Apple has rolled out a new security feature in its latest iOS 11.4.1 and iOS 12 developer betas that will prevent people from using GrayKey devices to gain access to locked iPhones. The feature will make it to future stable releases as well.
GrayKey is a device that plugs into your iOS device over the Lightning connector. Modern iOS devices use encryption to block access to data unless the device is unlocked and GrayKey tries to brute force its way through the encryption. Over the period of a few hours to days, the GrayKey can eventually unlock the iOS device. These devices can cost about $15,000 for 300 unlocks or up to $30,000 for unlimited unlocks.GrayKey (Image courtesy: Malwarebytes)
The way Apple's latest security update works is that it locks the Lightning port when the device hasn't been unlocked for an hour. Once an hour has passed since the last time the user has unlocked the device, the Lightning port blocks data access and can only be used for charging the device until it is unlocked by the user again. This gives someone trying to access the data a small window of time, during which it is unlikely to decrypt the device, making it largely useless.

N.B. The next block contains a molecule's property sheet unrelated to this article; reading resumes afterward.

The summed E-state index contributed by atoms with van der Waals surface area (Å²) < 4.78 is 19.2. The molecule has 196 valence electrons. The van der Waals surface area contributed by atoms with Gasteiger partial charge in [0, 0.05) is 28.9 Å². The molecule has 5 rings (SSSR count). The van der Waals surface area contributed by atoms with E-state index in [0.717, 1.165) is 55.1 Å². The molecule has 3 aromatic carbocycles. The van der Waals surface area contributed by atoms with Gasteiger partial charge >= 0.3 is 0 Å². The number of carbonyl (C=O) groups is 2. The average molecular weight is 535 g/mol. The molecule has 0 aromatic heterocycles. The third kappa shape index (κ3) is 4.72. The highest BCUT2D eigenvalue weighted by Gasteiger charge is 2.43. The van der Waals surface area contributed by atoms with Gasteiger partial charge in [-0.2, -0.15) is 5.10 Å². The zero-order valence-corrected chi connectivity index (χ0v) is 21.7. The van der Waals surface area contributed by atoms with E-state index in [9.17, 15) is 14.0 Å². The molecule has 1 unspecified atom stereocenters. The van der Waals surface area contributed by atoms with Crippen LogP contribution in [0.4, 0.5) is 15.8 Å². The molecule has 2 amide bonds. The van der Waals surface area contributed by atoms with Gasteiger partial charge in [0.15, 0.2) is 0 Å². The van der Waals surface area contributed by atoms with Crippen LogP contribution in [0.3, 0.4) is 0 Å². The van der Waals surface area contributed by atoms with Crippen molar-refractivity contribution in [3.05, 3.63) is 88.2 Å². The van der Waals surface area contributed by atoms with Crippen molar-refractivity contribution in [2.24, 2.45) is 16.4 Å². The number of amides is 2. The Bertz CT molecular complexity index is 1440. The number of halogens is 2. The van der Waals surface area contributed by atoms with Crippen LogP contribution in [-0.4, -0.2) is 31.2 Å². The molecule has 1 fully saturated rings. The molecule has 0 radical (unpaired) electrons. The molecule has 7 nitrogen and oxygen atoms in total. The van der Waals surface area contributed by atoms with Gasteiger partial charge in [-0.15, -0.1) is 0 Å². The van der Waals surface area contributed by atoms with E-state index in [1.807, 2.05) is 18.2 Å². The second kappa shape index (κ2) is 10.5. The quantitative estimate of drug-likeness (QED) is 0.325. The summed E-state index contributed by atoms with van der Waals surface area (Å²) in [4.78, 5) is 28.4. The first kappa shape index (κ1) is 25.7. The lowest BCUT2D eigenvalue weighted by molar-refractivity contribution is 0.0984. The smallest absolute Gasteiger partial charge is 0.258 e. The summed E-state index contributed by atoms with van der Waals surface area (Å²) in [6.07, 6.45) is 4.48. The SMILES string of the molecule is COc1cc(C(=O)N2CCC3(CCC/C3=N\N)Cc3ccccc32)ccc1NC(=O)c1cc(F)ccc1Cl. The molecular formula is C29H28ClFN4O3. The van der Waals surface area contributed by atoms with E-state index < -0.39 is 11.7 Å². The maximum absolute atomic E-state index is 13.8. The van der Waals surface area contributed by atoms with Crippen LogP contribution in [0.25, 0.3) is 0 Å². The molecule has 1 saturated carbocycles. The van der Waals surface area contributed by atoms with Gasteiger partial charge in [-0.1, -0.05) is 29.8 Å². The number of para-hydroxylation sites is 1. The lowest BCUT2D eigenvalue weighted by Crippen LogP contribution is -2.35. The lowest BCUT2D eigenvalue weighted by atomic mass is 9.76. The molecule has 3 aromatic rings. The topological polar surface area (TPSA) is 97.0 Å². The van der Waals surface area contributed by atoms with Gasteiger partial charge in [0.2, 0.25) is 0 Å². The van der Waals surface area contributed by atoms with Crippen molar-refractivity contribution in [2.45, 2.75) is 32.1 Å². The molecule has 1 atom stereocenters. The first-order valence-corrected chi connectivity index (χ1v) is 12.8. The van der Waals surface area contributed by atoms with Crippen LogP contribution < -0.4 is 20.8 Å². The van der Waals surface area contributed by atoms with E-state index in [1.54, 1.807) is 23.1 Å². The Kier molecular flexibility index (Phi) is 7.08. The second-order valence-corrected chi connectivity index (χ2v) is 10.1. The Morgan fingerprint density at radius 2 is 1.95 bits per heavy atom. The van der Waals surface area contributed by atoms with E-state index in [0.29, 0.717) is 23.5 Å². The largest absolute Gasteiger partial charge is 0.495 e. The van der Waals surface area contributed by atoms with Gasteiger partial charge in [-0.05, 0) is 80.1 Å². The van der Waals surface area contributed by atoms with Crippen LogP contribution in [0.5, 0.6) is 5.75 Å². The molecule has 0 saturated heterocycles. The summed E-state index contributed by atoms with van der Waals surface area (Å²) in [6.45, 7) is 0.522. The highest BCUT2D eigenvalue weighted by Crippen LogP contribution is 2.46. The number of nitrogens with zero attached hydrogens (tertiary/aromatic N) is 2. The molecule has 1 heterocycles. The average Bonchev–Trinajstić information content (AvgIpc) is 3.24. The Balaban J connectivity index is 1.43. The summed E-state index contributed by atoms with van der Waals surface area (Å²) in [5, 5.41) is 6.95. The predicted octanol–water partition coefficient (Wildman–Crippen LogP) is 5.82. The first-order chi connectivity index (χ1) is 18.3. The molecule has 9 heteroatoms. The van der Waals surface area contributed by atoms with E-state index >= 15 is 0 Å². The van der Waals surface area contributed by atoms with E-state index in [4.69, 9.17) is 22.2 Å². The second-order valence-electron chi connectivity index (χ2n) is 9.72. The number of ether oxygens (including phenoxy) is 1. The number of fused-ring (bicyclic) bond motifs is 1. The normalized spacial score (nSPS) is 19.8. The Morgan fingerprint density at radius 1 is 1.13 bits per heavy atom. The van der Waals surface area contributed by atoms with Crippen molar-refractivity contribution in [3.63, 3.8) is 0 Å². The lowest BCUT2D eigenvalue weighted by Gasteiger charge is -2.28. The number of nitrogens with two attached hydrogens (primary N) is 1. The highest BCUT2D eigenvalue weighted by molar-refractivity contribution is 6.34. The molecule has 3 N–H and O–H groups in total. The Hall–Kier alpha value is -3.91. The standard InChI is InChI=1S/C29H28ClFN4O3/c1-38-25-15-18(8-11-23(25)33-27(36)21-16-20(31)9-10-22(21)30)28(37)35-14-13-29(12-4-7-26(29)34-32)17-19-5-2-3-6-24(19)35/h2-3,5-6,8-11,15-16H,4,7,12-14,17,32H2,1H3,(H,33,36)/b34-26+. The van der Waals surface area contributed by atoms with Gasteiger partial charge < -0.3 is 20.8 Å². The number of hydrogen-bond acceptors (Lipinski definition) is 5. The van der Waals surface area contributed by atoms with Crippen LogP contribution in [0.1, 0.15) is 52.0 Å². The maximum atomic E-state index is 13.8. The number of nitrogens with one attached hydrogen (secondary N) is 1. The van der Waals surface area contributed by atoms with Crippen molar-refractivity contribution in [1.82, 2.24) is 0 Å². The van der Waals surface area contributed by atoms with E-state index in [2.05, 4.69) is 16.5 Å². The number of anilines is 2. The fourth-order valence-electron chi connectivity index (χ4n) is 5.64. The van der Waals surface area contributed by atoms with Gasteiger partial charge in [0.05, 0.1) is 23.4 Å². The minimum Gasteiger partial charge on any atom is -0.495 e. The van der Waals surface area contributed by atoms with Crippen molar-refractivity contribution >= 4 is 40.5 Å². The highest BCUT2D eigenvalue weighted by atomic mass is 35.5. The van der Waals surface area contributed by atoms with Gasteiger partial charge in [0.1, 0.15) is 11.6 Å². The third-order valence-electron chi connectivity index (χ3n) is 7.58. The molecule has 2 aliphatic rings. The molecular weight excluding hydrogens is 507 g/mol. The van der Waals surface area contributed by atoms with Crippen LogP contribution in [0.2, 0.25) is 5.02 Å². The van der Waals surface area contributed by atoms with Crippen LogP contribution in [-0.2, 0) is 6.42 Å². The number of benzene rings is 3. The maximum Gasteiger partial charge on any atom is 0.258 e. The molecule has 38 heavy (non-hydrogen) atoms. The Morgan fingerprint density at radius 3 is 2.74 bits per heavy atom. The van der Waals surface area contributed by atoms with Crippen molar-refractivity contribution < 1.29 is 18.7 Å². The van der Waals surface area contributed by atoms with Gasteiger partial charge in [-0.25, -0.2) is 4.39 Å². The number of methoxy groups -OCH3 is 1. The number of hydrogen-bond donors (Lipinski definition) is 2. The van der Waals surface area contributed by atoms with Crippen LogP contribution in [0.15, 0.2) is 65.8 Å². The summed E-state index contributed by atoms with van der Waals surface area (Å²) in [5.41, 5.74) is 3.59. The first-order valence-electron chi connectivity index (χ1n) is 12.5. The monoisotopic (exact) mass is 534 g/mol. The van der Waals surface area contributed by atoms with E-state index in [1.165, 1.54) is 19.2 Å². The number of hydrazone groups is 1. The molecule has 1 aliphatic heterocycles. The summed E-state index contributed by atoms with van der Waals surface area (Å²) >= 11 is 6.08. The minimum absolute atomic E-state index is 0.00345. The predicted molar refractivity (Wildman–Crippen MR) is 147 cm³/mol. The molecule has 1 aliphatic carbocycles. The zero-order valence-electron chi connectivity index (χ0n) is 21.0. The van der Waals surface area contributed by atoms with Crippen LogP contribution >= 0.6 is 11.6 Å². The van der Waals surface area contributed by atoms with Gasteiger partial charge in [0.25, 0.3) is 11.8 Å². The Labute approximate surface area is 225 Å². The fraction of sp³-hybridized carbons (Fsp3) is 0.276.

GrayKey has been used by hackers but most popularly by law enforcement agencies to gain access to locked iPhones. Although none of the law enforcement organizations will admit to using these devices, investigation by Motherboard has revealed that they often resort to it.
Apple, in its statement said that they are not doing this to antagonize law enforcement and that it is meant to "help customers defend against hackers, identity thieves, and intrusions into their personal data". But this isn't the first time Apple has taken a stance against law agencies to safeguard user data. And since agencies like the FBI won't even admit to using GrayKey, they don't have anything to worry about, right? Right.